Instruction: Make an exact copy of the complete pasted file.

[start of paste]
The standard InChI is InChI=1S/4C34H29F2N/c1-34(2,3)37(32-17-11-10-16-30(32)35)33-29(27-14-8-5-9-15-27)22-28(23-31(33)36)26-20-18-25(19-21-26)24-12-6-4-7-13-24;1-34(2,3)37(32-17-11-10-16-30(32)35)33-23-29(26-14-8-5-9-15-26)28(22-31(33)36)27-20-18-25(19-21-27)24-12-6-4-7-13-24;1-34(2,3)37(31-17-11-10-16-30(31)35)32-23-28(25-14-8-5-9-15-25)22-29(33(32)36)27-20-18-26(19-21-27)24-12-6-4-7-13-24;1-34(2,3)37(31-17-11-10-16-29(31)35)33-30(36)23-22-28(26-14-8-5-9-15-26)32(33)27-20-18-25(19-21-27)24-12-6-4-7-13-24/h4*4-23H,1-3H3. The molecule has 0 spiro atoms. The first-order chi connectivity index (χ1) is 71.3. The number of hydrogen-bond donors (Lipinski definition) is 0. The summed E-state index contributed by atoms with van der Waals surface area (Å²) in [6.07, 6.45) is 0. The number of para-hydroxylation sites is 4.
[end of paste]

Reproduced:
The standard InChI is InChI=1S/4C34H29F2N/c1-34(2,3)37(32-17-11-10-16-30(32)35)33-29(27-14-8-5-9-15-27)22-28(23-31(33)36)26-20-18-25(19-21-26)24-12-6-4-7-13-24;1-34(2,3)37(32-17-11-10-16-30(32)35)33-23-29(26-14-8-5-9-15-26)28(22-31(33)36)27-20-18-25(19-21-27)24-12-6-4-7-13-24;1-34(2,3)37(31-17-11-10-16-30(31)35)32-23-28(25-14-8-5-9-15-25)22-29(33(32)36)27-20-18-26(19-21-27)24-12-6-4-7-13-24;1-34(2,3)37(31-17-11-10-16-29(31)35)33-30(36)23-22-28(26-14-8-5-9-15-26)32(33)27-20-18-25(19-21-27)24-12-6-4-7-13-24/h4*4-23H,1-3H3. The molecule has 0 spiro atoms. The first-order chi connectivity index (χ1) is 71.3. The number of hydrogen-bond donors (Lipinski definition) is 0. The summed E-state index contributed by atoms with van der Waals surface area (Å²) in [6.07, 6.45) is 0. The number of para-hydroxylation sites is 4.